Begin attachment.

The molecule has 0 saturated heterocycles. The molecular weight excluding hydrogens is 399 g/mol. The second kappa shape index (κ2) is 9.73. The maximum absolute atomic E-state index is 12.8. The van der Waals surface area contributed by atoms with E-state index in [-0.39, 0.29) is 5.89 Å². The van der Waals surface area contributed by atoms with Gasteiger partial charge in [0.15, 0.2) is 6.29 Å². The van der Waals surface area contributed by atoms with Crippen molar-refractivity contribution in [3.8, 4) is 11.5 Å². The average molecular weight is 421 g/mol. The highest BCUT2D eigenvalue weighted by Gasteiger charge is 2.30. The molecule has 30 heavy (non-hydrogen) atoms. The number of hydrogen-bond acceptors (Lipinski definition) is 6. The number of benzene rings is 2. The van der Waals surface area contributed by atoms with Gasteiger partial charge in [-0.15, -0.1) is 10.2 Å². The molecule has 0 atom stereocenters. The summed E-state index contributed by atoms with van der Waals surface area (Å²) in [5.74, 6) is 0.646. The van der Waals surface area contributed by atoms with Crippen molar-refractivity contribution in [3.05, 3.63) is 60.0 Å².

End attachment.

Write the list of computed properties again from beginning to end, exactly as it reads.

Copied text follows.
The molecule has 0 saturated heterocycles. The molecular weight excluding hydrogens is 399 g/mol. The second kappa shape index (κ2) is 9.73. The maximum absolute atomic E-state index is 12.8. The van der Waals surface area contributed by atoms with E-state index in [-0.39, 0.29) is 5.89 Å². The van der Waals surface area contributed by atoms with Gasteiger partial charge in [0.15, 0.2) is 6.29 Å². The van der Waals surface area contributed by atoms with Crippen molar-refractivity contribution in [3.8, 4) is 11.5 Å². The average molecular weight is 421 g/mol. The highest BCUT2D eigenvalue weighted by Gasteiger charge is 2.30. The molecule has 30 heavy (non-hydrogen) atoms. The number of hydrogen-bond acceptors (Lipinski definition) is 6. The number of benzene rings is 2. The van der Waals surface area contributed by atoms with Gasteiger partial charge in [-0.15, -0.1) is 10.2 Å². The molecule has 0 atom stereocenters. The summed E-state index contributed by atoms with van der Waals surface area (Å²) in [5.74, 6) is 0.646. The van der Waals surface area contributed by atoms with Crippen molar-refractivity contribution in [3.05, 3.63) is 60.0 Å².